OK, so there’s been a ton written already about this Kurtz vs. the syndicates thingy, and I’ve hesitated to weigh in on it, but I ran across an article about it and couldn’t resist any longer.
According to reporter John C. Kuehner, Kurtz notes that “because syndicates own the strips, they continue to run outdated comics such as ‘Peanuts,’ ‘Nancy’ and ‘Blondie’ after their old-guard creators die.”
(Please note – This is not an actual quote from Kurtz, but one from Kuehner instead.)
True, syndicates did once, and do still to some extent, own some strips outright, but most if not all recent comic strips are owned by the cartoonist with revenue being shared between the syndicate and the artist.
I’m going to assume that Kurtz was misquoted here as he seems to be a fairly intelligent and well-spoken guy.
Here’s another thing: PVP is certainly a popular comic (I’ll be reviewing it soon) and it’s well executed, but I’m not sure Kurtz’s anti-syndication revolution will come swiftly if it ever comes at all.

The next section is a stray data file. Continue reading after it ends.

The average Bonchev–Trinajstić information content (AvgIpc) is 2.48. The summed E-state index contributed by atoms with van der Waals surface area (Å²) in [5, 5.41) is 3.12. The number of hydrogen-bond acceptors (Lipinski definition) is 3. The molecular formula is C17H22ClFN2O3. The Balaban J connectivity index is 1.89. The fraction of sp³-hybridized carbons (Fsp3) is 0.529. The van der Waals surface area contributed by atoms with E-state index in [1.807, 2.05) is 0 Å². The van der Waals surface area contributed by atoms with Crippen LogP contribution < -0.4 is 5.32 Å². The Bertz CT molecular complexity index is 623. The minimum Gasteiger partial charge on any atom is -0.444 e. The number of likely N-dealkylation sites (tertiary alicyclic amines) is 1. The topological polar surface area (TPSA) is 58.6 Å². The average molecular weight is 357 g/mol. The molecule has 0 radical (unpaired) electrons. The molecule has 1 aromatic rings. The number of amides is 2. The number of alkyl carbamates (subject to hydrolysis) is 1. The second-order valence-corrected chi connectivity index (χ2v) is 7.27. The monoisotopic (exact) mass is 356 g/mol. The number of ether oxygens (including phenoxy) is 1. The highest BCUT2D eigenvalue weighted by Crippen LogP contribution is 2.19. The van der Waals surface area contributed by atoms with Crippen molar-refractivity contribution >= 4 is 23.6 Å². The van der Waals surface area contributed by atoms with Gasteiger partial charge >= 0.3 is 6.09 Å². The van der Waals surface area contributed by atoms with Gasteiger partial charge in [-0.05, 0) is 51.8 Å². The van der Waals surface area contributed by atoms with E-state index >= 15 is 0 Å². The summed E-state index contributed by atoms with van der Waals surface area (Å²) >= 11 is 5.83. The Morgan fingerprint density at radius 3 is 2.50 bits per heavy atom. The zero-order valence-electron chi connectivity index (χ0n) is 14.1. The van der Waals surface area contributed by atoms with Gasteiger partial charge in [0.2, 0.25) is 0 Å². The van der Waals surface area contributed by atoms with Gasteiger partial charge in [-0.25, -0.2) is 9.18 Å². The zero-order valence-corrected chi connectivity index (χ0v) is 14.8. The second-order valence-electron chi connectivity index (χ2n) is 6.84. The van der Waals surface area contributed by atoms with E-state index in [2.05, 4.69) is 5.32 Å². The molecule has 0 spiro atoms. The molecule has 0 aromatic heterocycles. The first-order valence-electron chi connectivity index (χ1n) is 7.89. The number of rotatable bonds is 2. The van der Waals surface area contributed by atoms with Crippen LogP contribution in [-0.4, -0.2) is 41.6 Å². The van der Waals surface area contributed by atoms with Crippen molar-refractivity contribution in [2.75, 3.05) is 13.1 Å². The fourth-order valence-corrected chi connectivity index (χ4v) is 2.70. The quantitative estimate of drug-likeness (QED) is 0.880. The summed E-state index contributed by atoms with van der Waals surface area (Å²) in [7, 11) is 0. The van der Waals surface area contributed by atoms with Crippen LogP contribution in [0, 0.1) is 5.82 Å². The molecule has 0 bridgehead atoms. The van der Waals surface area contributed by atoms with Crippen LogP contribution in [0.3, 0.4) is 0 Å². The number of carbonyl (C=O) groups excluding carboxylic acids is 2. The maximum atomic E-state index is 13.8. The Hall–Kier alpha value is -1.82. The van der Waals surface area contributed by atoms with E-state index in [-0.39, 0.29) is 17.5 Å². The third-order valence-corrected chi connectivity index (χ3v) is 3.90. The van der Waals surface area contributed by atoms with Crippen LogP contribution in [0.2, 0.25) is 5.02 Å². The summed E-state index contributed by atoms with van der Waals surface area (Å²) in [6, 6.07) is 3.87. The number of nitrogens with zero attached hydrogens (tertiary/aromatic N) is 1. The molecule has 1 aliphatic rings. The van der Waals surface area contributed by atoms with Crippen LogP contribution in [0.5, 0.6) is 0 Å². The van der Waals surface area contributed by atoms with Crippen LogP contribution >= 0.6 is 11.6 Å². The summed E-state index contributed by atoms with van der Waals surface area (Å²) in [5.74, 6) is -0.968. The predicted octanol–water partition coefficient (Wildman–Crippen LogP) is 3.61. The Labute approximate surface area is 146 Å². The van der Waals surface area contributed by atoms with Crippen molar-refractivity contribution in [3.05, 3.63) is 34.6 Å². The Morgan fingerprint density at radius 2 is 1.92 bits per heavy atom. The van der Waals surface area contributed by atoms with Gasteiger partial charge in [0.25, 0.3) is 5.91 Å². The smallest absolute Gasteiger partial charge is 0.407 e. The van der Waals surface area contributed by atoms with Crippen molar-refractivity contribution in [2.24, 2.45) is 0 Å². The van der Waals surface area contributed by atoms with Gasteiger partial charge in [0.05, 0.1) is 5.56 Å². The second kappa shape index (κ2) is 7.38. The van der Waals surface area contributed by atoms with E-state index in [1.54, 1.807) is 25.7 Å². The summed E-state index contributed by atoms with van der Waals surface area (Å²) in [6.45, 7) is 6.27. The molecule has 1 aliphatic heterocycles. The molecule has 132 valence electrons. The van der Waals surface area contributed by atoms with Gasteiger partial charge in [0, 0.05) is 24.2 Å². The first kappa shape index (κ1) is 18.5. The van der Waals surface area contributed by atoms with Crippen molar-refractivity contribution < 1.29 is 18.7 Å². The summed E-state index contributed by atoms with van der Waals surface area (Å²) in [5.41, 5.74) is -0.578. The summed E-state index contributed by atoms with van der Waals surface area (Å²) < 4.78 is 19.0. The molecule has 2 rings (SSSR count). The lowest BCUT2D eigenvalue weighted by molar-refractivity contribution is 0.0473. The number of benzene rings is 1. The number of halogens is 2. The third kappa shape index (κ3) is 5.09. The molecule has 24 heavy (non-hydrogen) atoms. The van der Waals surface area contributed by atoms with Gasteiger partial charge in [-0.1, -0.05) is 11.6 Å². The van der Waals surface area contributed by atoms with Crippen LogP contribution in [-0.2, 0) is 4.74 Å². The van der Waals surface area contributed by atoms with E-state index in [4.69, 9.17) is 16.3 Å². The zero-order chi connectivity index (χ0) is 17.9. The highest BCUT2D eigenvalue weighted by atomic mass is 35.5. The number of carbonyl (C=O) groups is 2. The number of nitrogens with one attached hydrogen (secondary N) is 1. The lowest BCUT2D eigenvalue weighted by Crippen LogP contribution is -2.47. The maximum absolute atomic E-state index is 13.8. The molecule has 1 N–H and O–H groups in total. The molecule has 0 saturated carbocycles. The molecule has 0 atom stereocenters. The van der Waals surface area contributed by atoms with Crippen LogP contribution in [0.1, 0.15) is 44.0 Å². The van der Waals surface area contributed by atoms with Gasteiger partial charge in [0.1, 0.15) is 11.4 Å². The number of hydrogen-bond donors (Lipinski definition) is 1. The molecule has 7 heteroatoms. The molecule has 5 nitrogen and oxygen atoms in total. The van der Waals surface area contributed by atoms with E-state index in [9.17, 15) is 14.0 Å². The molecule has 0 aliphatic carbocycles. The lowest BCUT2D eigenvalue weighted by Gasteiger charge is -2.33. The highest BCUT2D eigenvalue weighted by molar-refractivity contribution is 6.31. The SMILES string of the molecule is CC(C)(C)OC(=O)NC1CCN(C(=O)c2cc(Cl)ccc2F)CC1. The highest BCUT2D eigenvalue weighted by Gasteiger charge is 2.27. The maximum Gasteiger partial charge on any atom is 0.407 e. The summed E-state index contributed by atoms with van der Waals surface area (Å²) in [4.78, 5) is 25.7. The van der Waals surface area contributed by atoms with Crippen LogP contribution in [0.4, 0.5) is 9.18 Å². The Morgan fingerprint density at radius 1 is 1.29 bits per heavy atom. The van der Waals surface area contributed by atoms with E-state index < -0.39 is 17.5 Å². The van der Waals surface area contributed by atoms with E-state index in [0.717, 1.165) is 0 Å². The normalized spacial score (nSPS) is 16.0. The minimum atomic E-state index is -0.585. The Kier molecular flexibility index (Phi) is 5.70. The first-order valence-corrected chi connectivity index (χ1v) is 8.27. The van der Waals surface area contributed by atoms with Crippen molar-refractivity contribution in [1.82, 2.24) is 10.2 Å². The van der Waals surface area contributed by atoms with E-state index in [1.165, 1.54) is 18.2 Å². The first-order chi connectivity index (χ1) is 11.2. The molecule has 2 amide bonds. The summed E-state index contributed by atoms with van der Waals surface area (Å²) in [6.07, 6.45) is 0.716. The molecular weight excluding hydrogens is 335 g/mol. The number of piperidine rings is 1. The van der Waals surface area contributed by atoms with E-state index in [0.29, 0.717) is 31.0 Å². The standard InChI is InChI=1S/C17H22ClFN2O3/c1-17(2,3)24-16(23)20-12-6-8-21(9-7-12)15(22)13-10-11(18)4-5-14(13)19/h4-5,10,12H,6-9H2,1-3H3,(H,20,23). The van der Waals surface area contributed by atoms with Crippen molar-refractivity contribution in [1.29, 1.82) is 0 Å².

An ad featuring a PVP character on Kurtz’s site for speakeasy.net boasts 80,000 visitors a day to his site. Sounds like a lot right? And let’s assume that recent newspapers printing PVP has upped his stats significantly to, oh, I dunno, 100,000 visitors or so.
The population of people over the age of 14 in the US is estimated to be about 234 million. So that’s roughly .00004 percent of the population that visits PVP online. Or to put it a little more plainly, except for the entire population of Peoria, Illinois, no one else on the planet visits PVP online.
I’m sure to be hearing from Kurtz, Kurtz’s friends, and fans of PVP about how I suck, how my cartoons suck, and what a dumbass I am etc…
Here’s my point:
PVP is a good strip and it’s worth more that Kurtz thinks. Why he’s choosing to miss out on additional income by simply giving his work away is beyond me.
Kurtz is successful and the strip is wildly popular with its fans, but ultimately he’s selling himself and the art form short.